Western immunoblotting

Cell extracts were obtained from ASSCs scraped or trypsinized from 25 cm2 confluent flasks at several different passage levels (from 5th to 60th) by adding 100 µL of cell extraction buffer (50 mM Tris–HCl, 150 mM NaCl, and 1% NP-40; pH 8) to cell pellets. Cell extracts containing 50 µg of total protein were electrophoresed through sodium dodecyl sulfate-8% polyacrylamide gels and transferred to nylon membranes by electroblotting. Membranes were incubated with mouse anti-SV40 large/small T antigen monoclonal antibody (sc-58665; Santa Cruz Biotechnology Inc.), which was detected with horseradish peroxidase-labelled goat anti rabbit immunoglobulin G1 (IgG1) antibody (A0545; Sigma), and visualized by enhanced chemiluminescence (ECL Kit; Pierce).

Alpaca cell growth assay

ASSCs at the 60th passage were seeded into 6 well plates (5×104 cells/well) and incubated at 37°C with 5% CO2 in air in a humidified incubator. Every 24 h cells were trypsinised and counted in triplicate. The results were analysed by an exponential regression method (http://mathworld.wolfram.com/LeastSquaresFittingExponential.html) to estimate ASSC’s doubling time.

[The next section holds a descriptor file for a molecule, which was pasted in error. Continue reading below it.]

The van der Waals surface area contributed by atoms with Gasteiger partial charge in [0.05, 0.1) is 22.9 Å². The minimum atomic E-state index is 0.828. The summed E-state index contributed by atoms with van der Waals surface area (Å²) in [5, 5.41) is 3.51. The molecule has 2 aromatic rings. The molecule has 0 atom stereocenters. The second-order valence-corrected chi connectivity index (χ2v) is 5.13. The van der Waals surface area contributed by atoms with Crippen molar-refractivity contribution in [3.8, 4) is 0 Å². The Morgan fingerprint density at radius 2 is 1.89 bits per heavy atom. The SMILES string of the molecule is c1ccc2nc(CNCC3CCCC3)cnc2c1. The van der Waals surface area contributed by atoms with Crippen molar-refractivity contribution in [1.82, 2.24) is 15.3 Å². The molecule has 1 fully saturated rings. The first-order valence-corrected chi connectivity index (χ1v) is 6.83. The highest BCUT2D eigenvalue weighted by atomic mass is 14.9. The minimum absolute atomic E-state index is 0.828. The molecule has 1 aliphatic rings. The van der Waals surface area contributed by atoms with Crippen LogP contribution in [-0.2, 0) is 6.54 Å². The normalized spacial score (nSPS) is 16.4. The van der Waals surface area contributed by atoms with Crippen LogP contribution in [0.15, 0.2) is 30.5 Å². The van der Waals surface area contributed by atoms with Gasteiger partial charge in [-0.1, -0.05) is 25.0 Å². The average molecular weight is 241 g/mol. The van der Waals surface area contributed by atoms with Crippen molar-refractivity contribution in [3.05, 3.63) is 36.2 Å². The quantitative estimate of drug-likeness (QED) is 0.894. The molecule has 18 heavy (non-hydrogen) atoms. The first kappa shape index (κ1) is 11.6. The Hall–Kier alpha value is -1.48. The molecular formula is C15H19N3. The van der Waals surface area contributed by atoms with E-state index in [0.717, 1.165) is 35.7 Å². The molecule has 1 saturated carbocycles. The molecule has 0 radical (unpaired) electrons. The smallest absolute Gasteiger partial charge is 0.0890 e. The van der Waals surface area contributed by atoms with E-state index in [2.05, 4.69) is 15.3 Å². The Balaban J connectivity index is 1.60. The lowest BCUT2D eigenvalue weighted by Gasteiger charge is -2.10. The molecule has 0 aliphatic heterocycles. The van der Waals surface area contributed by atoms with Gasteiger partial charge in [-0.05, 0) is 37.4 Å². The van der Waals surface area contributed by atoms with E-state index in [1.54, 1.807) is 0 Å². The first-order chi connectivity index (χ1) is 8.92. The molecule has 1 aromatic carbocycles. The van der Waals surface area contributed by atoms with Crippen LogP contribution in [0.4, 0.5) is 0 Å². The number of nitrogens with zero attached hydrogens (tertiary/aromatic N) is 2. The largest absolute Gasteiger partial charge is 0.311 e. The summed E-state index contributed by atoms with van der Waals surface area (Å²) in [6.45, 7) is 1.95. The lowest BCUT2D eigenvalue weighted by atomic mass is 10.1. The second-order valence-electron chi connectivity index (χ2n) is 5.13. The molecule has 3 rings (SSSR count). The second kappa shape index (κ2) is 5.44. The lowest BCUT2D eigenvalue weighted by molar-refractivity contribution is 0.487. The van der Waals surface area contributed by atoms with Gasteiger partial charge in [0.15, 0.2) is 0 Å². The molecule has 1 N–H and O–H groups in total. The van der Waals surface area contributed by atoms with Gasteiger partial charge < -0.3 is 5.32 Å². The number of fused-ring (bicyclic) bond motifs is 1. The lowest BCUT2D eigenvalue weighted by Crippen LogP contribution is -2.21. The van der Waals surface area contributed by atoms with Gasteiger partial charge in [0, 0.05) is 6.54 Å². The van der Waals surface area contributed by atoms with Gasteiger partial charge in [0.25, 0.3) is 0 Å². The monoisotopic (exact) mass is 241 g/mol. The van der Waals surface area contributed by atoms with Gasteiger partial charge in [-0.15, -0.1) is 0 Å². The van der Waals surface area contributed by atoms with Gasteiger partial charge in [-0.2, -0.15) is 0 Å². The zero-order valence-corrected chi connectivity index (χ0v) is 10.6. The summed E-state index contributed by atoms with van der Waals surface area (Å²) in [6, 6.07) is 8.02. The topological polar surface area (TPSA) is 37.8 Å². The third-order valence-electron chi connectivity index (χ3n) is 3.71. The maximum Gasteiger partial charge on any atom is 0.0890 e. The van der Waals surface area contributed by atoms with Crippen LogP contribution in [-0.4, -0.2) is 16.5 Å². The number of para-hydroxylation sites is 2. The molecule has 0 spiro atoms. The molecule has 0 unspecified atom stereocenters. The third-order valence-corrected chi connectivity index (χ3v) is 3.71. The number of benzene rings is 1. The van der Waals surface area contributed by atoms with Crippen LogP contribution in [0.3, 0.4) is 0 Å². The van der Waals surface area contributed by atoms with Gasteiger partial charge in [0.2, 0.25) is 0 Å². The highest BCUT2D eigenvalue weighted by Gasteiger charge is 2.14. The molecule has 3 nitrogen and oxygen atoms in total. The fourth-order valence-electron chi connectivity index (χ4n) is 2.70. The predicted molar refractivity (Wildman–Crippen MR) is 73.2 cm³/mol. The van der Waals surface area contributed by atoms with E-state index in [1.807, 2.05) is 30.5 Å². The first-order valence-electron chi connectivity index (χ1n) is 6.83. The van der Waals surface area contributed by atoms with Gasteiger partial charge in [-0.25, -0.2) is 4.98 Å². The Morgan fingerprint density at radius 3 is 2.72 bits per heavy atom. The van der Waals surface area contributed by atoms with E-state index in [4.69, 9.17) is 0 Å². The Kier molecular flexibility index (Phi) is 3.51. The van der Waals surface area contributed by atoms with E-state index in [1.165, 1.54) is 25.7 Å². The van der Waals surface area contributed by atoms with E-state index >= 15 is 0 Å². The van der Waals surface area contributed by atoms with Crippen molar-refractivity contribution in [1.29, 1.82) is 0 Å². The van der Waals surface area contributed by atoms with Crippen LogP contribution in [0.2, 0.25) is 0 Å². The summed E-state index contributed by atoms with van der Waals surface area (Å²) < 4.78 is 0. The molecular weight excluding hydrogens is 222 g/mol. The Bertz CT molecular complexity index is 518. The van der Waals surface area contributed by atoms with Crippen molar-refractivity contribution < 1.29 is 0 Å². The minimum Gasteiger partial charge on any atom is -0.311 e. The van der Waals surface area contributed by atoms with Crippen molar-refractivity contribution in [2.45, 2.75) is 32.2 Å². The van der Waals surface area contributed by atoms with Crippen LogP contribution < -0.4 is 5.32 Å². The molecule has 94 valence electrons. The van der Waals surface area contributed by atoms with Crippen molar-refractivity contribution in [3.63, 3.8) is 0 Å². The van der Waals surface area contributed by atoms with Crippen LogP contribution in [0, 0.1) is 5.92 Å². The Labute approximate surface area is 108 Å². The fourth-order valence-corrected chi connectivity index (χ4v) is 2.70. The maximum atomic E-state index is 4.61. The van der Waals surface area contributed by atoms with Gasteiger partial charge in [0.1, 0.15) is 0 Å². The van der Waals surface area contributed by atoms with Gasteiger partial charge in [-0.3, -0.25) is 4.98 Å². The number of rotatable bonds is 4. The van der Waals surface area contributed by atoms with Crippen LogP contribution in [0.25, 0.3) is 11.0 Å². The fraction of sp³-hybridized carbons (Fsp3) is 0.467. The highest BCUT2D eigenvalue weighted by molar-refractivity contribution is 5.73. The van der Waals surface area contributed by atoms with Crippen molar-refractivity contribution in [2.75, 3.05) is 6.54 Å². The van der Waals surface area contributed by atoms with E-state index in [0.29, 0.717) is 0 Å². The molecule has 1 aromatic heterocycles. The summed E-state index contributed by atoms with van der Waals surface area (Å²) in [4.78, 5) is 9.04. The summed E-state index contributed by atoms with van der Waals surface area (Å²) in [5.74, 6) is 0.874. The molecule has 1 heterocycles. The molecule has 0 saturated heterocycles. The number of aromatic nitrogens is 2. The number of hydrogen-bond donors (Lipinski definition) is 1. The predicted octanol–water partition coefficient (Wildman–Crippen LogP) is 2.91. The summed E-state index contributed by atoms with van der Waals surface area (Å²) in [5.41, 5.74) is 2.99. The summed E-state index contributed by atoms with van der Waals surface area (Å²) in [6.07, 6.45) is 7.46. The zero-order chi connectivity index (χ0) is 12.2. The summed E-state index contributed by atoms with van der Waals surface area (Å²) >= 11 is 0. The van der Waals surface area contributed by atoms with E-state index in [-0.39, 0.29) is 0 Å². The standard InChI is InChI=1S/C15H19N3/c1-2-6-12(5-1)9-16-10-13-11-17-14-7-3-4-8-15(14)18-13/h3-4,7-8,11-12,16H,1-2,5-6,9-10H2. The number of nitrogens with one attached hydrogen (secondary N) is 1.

Cell immunostaining

ASSCs at the 3rd, 10th, 20th, or 60th passage were seeded into a 6 well plate (2.5×105 cells/well) and incubated at 37°C with 5% CO2 in air in a humidified incubator. When ASSCs were sub-confluent the culture medium was removed and the cells were fixed with acetone/methanol solution (1∶1) for 20 min at room temperature (RT). After two quick washes with phosphate buffered saline (PBS) the fixed cells were blocked for 1 h at room temperature with 10% FBS diluted in PBS +1% Bovine serum albumin (BSA). Subsequently cells were washed with PBS and incubated with the primary antibodies: anti α-vimentin mouse monoclonal antibody (sc-32322, Santa Cruz Biotechnology Inc.) diluted 1∶200, anti cytokeratin 14 (CK14) rabbit polyclonal antibody (PRB-155P, Covance) diluted 1∶500 or anti bovine CK18 mouse monoclonal antibody (KS-B17.2, Sigma) diluted 1∶200 in PBS+BSA1% for 1 h at RT. The antibody was then removed and the cells washed extensively with PBS three times for 3 min each. Cells were incubated with the secondary antibodies: Alexa 488-conjugated goat anti-mouse IgG (A11029, Life Technologies), AlexaFluor 594-conjugated goat anti-mouse IgG (A11032, Life Technologies) or AlexaFluor 594-conjugated goat anti-rabbit IgG (A11037, Life Technologies), each diluted 1∶500 in PBS+1%BSA for 1 h at RT in the dark and after that washed three times with PBS. These antibodies were previously validated for bovine specimens [9]. As a counterstaining 4′,6-diamidino-2-phenylindole (DAPI) was added to the cells and incubated for 10 min in the dark; after a final PBS washing cells were observed at the microscope.

Transfection assay